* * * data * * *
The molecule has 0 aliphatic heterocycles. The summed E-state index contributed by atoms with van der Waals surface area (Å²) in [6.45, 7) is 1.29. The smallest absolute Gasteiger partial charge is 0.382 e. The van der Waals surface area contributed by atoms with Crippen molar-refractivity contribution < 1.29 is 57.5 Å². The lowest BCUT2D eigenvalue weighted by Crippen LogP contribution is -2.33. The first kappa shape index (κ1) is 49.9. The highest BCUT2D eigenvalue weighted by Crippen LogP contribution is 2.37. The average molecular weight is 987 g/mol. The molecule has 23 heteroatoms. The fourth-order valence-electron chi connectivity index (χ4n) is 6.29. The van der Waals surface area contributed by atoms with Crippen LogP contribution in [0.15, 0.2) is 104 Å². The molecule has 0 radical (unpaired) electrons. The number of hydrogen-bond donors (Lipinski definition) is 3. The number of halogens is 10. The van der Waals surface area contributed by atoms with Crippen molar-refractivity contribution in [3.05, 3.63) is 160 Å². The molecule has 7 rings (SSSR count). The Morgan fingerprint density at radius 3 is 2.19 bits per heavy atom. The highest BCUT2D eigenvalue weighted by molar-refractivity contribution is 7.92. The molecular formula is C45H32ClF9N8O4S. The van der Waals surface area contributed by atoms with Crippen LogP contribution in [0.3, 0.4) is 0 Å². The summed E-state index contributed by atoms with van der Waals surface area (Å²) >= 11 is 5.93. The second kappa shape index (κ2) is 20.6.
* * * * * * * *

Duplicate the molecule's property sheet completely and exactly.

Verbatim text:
The molecule has 0 aliphatic heterocycles. The summed E-state index contributed by atoms with van der Waals surface area (Å²) in [6.45, 7) is 1.29. The smallest absolute Gasteiger partial charge is 0.382 e. The van der Waals surface area contributed by atoms with Crippen molar-refractivity contribution < 1.29 is 57.5 Å². The lowest BCUT2D eigenvalue weighted by Crippen LogP contribution is -2.33. The first kappa shape index (κ1) is 49.9. The highest BCUT2D eigenvalue weighted by Crippen LogP contribution is 2.37. The average molecular weight is 987 g/mol. The molecule has 23 heteroatoms. The fourth-order valence-electron chi connectivity index (χ4n) is 6.29. The van der Waals surface area contributed by atoms with Crippen LogP contribution in [0.15, 0.2) is 104 Å². The molecule has 0 radical (unpaired) electrons. The number of hydrogen-bond donors (Lipinski definition) is 3. The number of halogens is 10. The van der Waals surface area contributed by atoms with Crippen molar-refractivity contribution in [3.05, 3.63) is 160 Å². The molecule has 7 rings (SSSR count). The Morgan fingerprint density at radius 3 is 2.19 bits per heavy atom. The highest BCUT2D eigenvalue weighted by molar-refractivity contribution is 7.92. The molecular formula is C45H32ClF9N8O4S. The van der Waals surface area contributed by atoms with Crippen LogP contribution in [0.3, 0.4) is 0 Å². The summed E-state index contributed by atoms with van der Waals surface area (Å²) >= 11 is 5.93. The second kappa shape index (κ2) is 20.6.